As democratic as we are, I don’t always personally agree we every film we honor or deny (nor should I.) We are a community of voices choosing what makes it into our festival. I can’t help but recall a jury screening two years ago that included John Canemaker’s “The Moon and the Sun,” (pictured above). The very personal film played all the way through to it’s half hour conclusion without the audience calling time, but clearly some in the audience might have wished too, which I find very perplexing and disheartening. “The Moon and the Sun” didn't place at the festival that year, but went on to win the academy award for best short subject at the 2006 Academy Awards ceremony. No single jury’s taste, however how big the jury, represents the final word on a film or a filmmaker.


stephen said...

as a student filmmaker, I find the entire open jury process completely terrifying. Seriously terrifying. But it's good to remember that the same process goes on internally at any festival--it's just on a smaller scale and much less public.

And having a large open audience to watch the films isn't always a bad thing, either. Laughs can feed other laughs, heighten tension, and completely transform the viewing experience for an audience.

David B. Levy said...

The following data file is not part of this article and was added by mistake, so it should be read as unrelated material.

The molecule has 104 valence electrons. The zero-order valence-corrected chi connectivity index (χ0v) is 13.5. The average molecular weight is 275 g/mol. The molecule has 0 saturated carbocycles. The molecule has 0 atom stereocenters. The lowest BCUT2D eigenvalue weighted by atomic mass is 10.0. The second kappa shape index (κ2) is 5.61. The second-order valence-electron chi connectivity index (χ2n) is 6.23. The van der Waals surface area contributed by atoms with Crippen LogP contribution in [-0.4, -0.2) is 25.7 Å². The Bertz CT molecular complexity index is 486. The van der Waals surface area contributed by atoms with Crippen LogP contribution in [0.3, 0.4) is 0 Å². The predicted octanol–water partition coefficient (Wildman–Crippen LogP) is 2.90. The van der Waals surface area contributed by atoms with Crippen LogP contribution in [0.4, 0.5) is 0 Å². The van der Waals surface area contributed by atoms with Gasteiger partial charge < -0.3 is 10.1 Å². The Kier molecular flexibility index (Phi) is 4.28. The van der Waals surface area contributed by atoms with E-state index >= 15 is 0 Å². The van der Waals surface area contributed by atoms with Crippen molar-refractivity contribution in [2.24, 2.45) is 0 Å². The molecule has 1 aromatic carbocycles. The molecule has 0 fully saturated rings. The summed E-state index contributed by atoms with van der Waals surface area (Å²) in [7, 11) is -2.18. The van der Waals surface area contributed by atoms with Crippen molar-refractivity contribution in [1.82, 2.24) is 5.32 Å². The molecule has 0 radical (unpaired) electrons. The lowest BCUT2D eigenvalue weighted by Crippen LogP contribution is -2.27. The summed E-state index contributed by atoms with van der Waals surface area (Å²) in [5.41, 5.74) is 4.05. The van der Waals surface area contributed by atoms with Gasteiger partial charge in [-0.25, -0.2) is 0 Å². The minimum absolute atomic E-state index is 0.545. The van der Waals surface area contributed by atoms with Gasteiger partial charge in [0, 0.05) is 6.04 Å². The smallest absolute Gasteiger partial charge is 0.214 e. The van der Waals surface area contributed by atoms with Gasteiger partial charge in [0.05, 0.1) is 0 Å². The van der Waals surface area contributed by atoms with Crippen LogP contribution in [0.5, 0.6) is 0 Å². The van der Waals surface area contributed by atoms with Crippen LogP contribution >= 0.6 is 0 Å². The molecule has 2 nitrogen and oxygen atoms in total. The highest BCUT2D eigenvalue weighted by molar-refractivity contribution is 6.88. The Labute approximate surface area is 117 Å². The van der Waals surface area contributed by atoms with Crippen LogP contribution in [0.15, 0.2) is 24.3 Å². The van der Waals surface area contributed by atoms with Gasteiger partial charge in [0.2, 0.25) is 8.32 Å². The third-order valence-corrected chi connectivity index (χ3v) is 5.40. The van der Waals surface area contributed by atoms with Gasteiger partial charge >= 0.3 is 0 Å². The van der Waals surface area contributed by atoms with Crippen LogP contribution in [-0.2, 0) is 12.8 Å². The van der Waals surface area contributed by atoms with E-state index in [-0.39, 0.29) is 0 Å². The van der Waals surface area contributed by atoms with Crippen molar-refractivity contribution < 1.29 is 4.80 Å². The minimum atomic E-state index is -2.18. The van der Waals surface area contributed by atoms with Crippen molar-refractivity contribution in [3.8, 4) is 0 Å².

Not only is the jury process smaller at other festivals, it's also far less democratic. At a festival like Ottawa, you have a handful of people who select films (a selection committee) and then the festival director Chris Robinson makes the final choices. With ASIFA-East, its the voting members choosing (which could 75 jurists in some categories) and then an independent accountant tells us the results. That's our festival in a nut shell. The only one like it in the world.

Michael Sporn said...

The MPAcademy has a similar process in selecting Oscar nominees. Their qualifying screenings can go on for more than 5 hours. I know that my film, The Marzipan Pig, (one of the favorites of all my films) was the last film on a long program. It's a half hour film. The audience stopped it a minute in. They'd had enough to watch that day, and my film was bumped.

I'm glad I wasn't there that day, but I understand how film makers might feel. The NY chapter of the Academy watches the films all the way through no matter how dreadful or long.

However, I still agree with this procedure of stopping films. It's part of the film making process.

David B. Levy said...

Hi Michael,

Marzipan Pig is such a great film and it really builds it message over the half hour. It's a shame that the voters didn't stay with it.

Where a film falls in the screening can end up making a difference in how that film is recieved. Sometimes its in our favor, other times not.

Over time, good work is recognized one way or another, awards or not.